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Newtowngore or Newtown Gore, known before the Plantations of Ireland as Ducarrick (Irish: an Dúcharraig, meaning "the black rock"), is a village on the R199 regional road in County Leitrim, in the north of the parish of Carrigallen.
The parish contains 1,500 statute acres, including a great quantity of bog: the cultivation is principally by spade labour; limestone of the best kind is quarried at Newtown-Gore. The village comprises about 100 houses. It has a market for grain and provisions on Monday; and fairs are held onApril April, 4 May,Mayug. 9, 8 Oct., and the last Friday in Dec. Fairs are also held at Longfield on 17 May, Oct. 10 and 29 Dec.. There is a penny post to Killesandra and Ballinamore; and a constabulary police force has been stationed here. Petty sessions are held every alternate Saturday, but the manor court has been discontinued since the institution of the assistant barrister's court.
Woodford (Estate) Collins – Robert Collins was the lessor of several townlands in the parishes of Drumreilly and Oughteragh, baronies of Carrigallen and Mohill, at the time of Griffith's Valuation. (Estate) de Courcey – The de Courcey family held land in the parish of Drumreilly, barony of Dromahaire in the mid-19th century.
The de Courcey family held land in the parish of Drumreilly, barony of Dromahaire in the mid-19th century. (Estate) Palmer (Leitrim) – The Palmer family were resident at Sriff or Shriff from at least the end of the 18th century. They held lands in the parishes of Drumlease and Drumreilly, barony of Dromahaire in the mid-19th century. Henry Manly Palmer of Sriff was a member of the Grand Jury for Leitrim in 1851. Isabella Palmer of Drumkeel is recorded as owning over 1,300 acres (5.3 km2) in Leitrim in 1876. Thomas Robert Palmer, living at Friarstown in the 1870s, owned over 1,600 acres (6.5 km2) in county Leitrim at that time. This family intermarried with the Cullen family of county Leitrim on a number of occasions.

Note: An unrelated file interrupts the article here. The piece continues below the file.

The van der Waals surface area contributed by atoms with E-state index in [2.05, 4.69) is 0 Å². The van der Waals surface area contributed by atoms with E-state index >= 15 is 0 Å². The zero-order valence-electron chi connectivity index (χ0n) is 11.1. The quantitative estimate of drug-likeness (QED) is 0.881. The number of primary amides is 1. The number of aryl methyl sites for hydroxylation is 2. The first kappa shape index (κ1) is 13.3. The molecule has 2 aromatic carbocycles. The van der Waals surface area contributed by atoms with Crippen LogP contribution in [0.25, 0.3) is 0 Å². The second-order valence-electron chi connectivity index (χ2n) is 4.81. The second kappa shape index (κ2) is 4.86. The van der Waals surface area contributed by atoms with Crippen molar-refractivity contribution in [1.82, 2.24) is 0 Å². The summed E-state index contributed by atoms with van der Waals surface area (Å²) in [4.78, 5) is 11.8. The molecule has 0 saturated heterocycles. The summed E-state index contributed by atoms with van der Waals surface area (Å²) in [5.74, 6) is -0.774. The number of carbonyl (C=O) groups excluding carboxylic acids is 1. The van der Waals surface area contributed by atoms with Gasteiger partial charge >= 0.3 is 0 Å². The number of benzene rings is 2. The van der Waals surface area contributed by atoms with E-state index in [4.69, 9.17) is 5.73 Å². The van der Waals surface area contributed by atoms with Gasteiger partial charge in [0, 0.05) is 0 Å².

- Tripartite Life of St Patrick says that when Patrick was on his way to Magh Slecht to destroy Crom
Cruaich, he founded a church and ordained a priest to look after it name Bruscus. The site of this Patrician church is thought to have been near Newtowngore. The ruin in the grounds of the present Church of Ireland in Newtowngore is more likely the medieval church of Moy, which was dedicated to St Patrick. Apart from this we know nothing of the early ecclesiastical history of Carrigallen. There are two holy wells dedicated to the saint, one in Aughawillan and the second in Beaghmore. Nearby the latter is a wart stone where people used to make the cure of the warts by washing them in the water which lay in a hollow in the stone in Moy abbey in 1345.